Working with Escalations
•Factors Affecting Escalations
•Modifying an Escalation Schedule
•Deleting an Escalation Schedule
•Working with Escalation Exceptions
•Example: Setting an Escalation Schedule by Priority
An escalation clock monitors various Neurons for ITSM events. If an event does not occur in a prescribed period, Neurons for ITSM executes an escalation action. The exact timing and actions of an escalation depend on how you configure the escalation. By default, escalations are defined for incidents, service requests, and tasks, and automatically run unless you are using the Service Level Management module.
Escalations typically provide notification in a dashboard or in a business object form (such as an Incident Details form). It is up to the Service Desk Analyst or Service Desk Manager to take appropriate action based on such notifications.
You can define and manage escalations through service level packages and service level agreements. An escalation is executed by the escalation engine when a triggering event occurs or condition exists, and can be affected by hours of operation and service level agreements. See Creating an Escalation.
Service level agreements associated with a service override any application escalations when service level agreements are associated with a request item. In the absence of service level agreements, default escalations are run. See Creating an Escalation.
Do not delete the ServiceReq - Delivery Default escalation, as you will not be able to create and save new request offerings.
Default Neurons for ITSM escalation states are provided for these events:
•Task Assignment - Acceptance
•Task Assignment - Completion
•Task Work Order - Acceptance
•Task Work Order - Completion
Factors Affecting Escalations
Escalation configurations define the business object and the field that the escalation is based on. An escalation is based on the status of a specified field in a business object form. For example, the IncidentClosing escalation is based on the value of the status field in the incident business object form.
•How form events are mapped to escalation clock activity: Because escalations are time-based, each has an escalation clock that you can configure to run, stop, reset, and so on based on the status of the specified form field. For example, the IncidentClosing escalation is configured so that when the Incident Status field is set to resolved, the escalation clock starts running.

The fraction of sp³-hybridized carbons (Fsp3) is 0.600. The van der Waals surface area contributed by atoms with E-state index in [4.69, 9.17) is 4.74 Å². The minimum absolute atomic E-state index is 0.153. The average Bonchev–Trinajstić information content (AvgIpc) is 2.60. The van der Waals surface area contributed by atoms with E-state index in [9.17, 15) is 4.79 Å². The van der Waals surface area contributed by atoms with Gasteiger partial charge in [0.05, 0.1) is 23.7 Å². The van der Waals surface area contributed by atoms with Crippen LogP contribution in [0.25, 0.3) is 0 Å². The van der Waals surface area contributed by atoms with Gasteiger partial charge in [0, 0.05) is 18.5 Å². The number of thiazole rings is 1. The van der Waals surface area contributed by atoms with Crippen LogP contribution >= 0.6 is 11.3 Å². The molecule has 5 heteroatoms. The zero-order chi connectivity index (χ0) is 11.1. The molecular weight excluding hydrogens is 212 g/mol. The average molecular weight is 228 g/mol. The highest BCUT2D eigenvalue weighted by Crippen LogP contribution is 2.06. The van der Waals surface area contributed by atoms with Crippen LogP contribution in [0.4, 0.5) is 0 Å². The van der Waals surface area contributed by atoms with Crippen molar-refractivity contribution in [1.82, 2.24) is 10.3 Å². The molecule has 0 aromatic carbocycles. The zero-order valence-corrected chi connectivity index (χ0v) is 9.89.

• The number and target duration of escalation levels, and what action is taken when the target duration is exceeded: After the escalation clock starts, it runs for a specified period of time at one or more stages, or escalation levels. Escalation levels are defined by thresholds that must be reached to trigger a call for additional resources to meet a service level target or customer expectation. When the duration at any level is exceeded, the escalation engine takes an action that you specify. For example, the IncidentClosing escalation is configured so that if the escalation clock runs for more than one day, the application executes the Auto Close quick action. You can configure up to three escalation levels for each escalation. Each level can have its own target duration and action when the target duration is exceeded.
•Exceptions to field status that the escalation is based on: You can specify that different escalation levels be based on form fields other than the field that the escalation was based on originally. For example, you could specify that level 2 of the IncidentClosing escalation be based on the value of the Priority field instead of the Status field (which the escalation was originally based on).